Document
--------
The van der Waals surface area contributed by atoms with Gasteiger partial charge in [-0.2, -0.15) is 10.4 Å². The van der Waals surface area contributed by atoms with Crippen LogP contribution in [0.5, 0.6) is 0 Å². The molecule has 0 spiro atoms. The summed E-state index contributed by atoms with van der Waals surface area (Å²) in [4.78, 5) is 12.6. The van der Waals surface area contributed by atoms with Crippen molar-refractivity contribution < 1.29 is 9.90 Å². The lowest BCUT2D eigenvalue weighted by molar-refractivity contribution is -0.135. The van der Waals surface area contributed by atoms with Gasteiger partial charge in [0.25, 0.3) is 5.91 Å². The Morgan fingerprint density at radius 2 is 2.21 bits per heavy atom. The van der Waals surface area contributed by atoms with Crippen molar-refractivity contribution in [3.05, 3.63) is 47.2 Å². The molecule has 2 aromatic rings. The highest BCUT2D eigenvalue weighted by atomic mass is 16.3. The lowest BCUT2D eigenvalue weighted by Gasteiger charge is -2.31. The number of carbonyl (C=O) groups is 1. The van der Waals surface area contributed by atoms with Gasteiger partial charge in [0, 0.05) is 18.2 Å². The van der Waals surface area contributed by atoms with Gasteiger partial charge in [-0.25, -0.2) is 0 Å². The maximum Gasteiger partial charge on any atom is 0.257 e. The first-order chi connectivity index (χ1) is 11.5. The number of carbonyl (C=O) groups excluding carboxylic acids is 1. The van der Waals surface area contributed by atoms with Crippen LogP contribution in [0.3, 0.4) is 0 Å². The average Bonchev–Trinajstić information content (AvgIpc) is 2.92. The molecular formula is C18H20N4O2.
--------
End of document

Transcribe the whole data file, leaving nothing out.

The van der Waals surface area contributed by atoms with Gasteiger partial charge in [-0.2, -0.15) is 10.4 Å². The van der Waals surface area contributed by atoms with Crippen LogP contribution in [0.5, 0.6) is 0 Å². The molecule has 0 spiro atoms. The summed E-state index contributed by atoms with van der Waals surface area (Å²) in [4.78, 5) is 12.6. The van der Waals surface area contributed by atoms with Crippen molar-refractivity contribution < 1.29 is 9.90 Å². The lowest BCUT2D eigenvalue weighted by molar-refractivity contribution is -0.135. The van der Waals surface area contributed by atoms with Gasteiger partial charge in [0.25, 0.3) is 5.91 Å². The Morgan fingerprint density at radius 2 is 2.21 bits per heavy atom. The van der Waals surface area contributed by atoms with Crippen molar-refractivity contribution in [3.05, 3.63) is 47.2 Å². The molecule has 2 aromatic rings. The highest BCUT2D eigenvalue weighted by atomic mass is 16.3. The lowest BCUT2D eigenvalue weighted by Gasteiger charge is -2.31. The number of carbonyl (C=O) groups is 1. The van der Waals surface area contributed by atoms with Gasteiger partial charge in [0, 0.05) is 18.2 Å². The van der Waals surface area contributed by atoms with Gasteiger partial charge in [-0.25, -0.2) is 0 Å². The maximum Gasteiger partial charge on any atom is 0.257 e. The first-order chi connectivity index (χ1) is 11.5. The number of carbonyl (C=O) groups excluding carboxylic acids is 1. The van der Waals surface area contributed by atoms with Crippen LogP contribution in [0.3, 0.4) is 0 Å². The average Bonchev–Trinajstić information content (AvgIpc) is 2.92. The molecular formula is C18H20N4O2.